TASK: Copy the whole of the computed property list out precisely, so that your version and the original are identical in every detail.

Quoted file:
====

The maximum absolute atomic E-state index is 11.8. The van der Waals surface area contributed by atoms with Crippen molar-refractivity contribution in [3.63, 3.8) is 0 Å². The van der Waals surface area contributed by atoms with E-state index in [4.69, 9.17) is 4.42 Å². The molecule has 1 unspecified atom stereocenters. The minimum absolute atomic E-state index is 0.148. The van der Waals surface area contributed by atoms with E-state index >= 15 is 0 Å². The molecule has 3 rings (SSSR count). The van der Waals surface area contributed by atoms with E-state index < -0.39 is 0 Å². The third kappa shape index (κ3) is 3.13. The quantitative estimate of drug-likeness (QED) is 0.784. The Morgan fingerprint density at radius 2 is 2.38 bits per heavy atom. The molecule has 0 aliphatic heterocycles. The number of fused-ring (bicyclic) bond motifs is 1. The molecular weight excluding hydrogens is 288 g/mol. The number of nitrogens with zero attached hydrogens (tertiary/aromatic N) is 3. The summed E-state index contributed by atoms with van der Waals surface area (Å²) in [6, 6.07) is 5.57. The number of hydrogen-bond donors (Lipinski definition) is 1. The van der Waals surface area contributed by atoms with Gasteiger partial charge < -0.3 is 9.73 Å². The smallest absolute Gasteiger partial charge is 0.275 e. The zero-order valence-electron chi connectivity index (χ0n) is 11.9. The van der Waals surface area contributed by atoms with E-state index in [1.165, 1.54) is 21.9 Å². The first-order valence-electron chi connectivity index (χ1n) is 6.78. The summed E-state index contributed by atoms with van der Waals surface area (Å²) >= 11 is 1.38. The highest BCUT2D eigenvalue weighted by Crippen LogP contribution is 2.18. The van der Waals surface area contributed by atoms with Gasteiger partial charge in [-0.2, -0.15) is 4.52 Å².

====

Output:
The maximum absolute atomic E-state index is 11.8. The van der Waals surface area contributed by atoms with Crippen molar-refractivity contribution in [3.63, 3.8) is 0 Å². The van der Waals surface area contributed by atoms with E-state index in [4.69, 9.17) is 4.42 Å². The molecule has 1 unspecified atom stereocenters. The minimum absolute atomic E-state index is 0.148. The van der Waals surface area contributed by atoms with E-state index >= 15 is 0 Å². The molecule has 3 rings (SSSR count). The van der Waals surface area contributed by atoms with E-state index < -0.39 is 0 Å². The third kappa shape index (κ3) is 3.13. The quantitative estimate of drug-likeness (QED) is 0.784. The Morgan fingerprint density at radius 2 is 2.38 bits per heavy atom. The molecule has 0 aliphatic heterocycles. The number of fused-ring (bicyclic) bond motifs is 1. The molecular weight excluding hydrogens is 288 g/mol. The number of nitrogens with zero attached hydrogens (tertiary/aromatic N) is 3. The summed E-state index contributed by atoms with van der Waals surface area (Å²) in [6, 6.07) is 5.57. The number of hydrogen-bond donors (Lipinski definition) is 1. The van der Waals surface area contributed by atoms with Gasteiger partial charge < -0.3 is 9.73 Å². The smallest absolute Gasteiger partial charge is 0.275 e. The zero-order valence-electron chi connectivity index (χ0n) is 11.9. The van der Waals surface area contributed by atoms with E-state index in [1.165, 1.54) is 21.9 Å². The first-order valence-electron chi connectivity index (χ1n) is 6.78. The summed E-state index contributed by atoms with van der Waals surface area (Å²) >= 11 is 1.38. The highest BCUT2D eigenvalue weighted by Crippen LogP contribution is 2.18. The van der Waals surface area contributed by atoms with Gasteiger partial charge in [-0.2, -0.15) is 4.52 Å².